As a caregiver, you know that sometimes seniors find comfort in hearing from others who are also contending with the challenges of advancing age. And while celebrities are often highlighted for their perspective on this topic, many sports legends also have a few things to say about aging and the challenge of keeping fit and active as one ages.
“The older I get, the better I used to be,” mused John McEnroe.
Now 63, McEnroe won seven Grand Slam singles titles and was known as the bad boy of tennis because of his confrontational style.
Speaking of tennis, another icon of the sport, Chris Evert, has weighed in on getting older.
“I’ve always stayed in pretty good shape—I don’t have drastic stiffness or any kind of injuries,” said Evert, 67. However, she acknowledged that, “as you get older you don’t have the balance or the flexibility.”
During her career, Evert won 18 major singles titles, including a record seven French Open titles and six U.S. Open titles.
She has offered a few helpful tips for embracing exercise at any age:
- Be smart, exercise safely.
- Adjust your fitness expectations as you age.
- Include, if you can, a variety of cardio, strength or resistance training and flexibility exercise to your routine.
- Remember that every little bit of activity helps.
Dorothy Hamill, 66, the 1976 Olympic gold medal-winning figure skater, agrees:
“It’s so hard to take a huge leap,” she said. “Take a little leap by walking a few blocks or taking the stairs. Little things like that can add up. Do a gentle run in place at home. Maybe do it twice a day. Before you know it, you’ll feel better. It’s the movement that matters.”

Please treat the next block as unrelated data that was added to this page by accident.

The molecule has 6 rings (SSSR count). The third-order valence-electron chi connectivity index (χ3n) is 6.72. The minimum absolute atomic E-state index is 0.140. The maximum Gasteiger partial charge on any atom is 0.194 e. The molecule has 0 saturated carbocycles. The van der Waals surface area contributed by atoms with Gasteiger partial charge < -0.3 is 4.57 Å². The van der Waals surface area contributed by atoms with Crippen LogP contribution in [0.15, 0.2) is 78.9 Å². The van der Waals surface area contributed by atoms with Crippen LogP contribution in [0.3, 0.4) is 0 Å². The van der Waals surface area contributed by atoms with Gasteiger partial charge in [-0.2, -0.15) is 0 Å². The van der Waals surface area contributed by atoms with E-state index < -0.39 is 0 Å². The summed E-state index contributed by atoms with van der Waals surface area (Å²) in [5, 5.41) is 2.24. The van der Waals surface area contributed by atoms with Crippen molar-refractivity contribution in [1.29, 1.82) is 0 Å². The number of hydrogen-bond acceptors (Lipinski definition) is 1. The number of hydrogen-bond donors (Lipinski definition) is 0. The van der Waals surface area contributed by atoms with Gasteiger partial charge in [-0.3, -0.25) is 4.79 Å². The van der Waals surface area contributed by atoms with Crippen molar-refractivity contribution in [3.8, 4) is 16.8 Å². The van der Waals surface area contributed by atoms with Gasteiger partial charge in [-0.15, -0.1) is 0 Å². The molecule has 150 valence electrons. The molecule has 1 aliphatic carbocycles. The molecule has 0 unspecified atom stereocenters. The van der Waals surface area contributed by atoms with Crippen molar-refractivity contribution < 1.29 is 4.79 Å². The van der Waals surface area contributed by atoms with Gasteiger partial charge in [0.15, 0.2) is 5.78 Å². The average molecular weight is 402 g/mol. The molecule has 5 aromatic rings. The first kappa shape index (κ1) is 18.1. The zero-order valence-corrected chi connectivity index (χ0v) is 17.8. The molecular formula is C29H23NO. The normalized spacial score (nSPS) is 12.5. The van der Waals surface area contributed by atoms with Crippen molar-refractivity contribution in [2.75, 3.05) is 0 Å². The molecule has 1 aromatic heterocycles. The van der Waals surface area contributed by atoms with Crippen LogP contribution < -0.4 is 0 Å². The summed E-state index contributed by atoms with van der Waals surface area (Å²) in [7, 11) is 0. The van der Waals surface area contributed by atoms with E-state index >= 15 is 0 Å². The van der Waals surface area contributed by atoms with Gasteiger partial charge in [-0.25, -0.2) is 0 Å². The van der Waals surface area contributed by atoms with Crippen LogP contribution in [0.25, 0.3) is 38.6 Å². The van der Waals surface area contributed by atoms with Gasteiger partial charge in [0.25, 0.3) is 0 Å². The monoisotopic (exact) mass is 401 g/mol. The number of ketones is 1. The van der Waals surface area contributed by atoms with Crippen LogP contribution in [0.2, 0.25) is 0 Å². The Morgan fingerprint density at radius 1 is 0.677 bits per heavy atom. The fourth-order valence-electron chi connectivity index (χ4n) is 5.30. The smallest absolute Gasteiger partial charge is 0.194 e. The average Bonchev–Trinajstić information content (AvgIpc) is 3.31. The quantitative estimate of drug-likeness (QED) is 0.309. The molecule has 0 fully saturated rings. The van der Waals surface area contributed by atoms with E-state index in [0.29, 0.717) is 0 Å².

Golf legend Lee Trevino, 83, who won six major championships and 29 PGA Tour events over his career, agreed that activity is important.
“Suppleness is number one. You have to be able to bend down and touch your toes. You have to be able to put your socks on. You have to stretch. Ride a bike a little bit. Lift light dumbbells. I don’t have a La-Z-Boy in the house. Why? Because I would sit in the damn thing and never move.”
Knowing your limitations also is important for seniors wanting to stay fit. Nolan Ryan, 75, had a 27-year career as a Major League Baseball pitcher spanning four decades, finally retiring at age 46. He addressed this issue of aging when he talked about pitching late in his career:
“Everyone has limits,” he said. “You just have to learn what your own limits are and deal with them accordingly.”
Pro Football Hall of Famer Joe Namath, 79, who quarterbacked his New York Jets to a Super Bowl victory in 1969, can often be seen these days on TV, advertising for Medicare Advantage plans. He recently cited three activities he tries to do every day he believes are keys to successful aging. He practices meditation, takes “a 20-minute nap” and, because he lives down the street from his daughter, Jessica, tries “to see my grandkids every day.”
Finally, back to the world of tennis for some parting words of wisdom on aging from Billie Jean King, 79, who won 12 Grand Slam singles titles in her career. She said knowing one’s self is key.
“I think self-awareness is important. … I know it’s very important to me as I age. Also… never underestimate the human spirit at any age. We all have our dreams, and we have to stay connected to them, though we may have to change and adapt our goals. We can keep reinventing ourselves, no matter what our age. I just think it’s important to keep going, because what choice do we have? I can be a complainer today, or I can pick myself up. … We can do so many things at any age, and we don’t realize it.”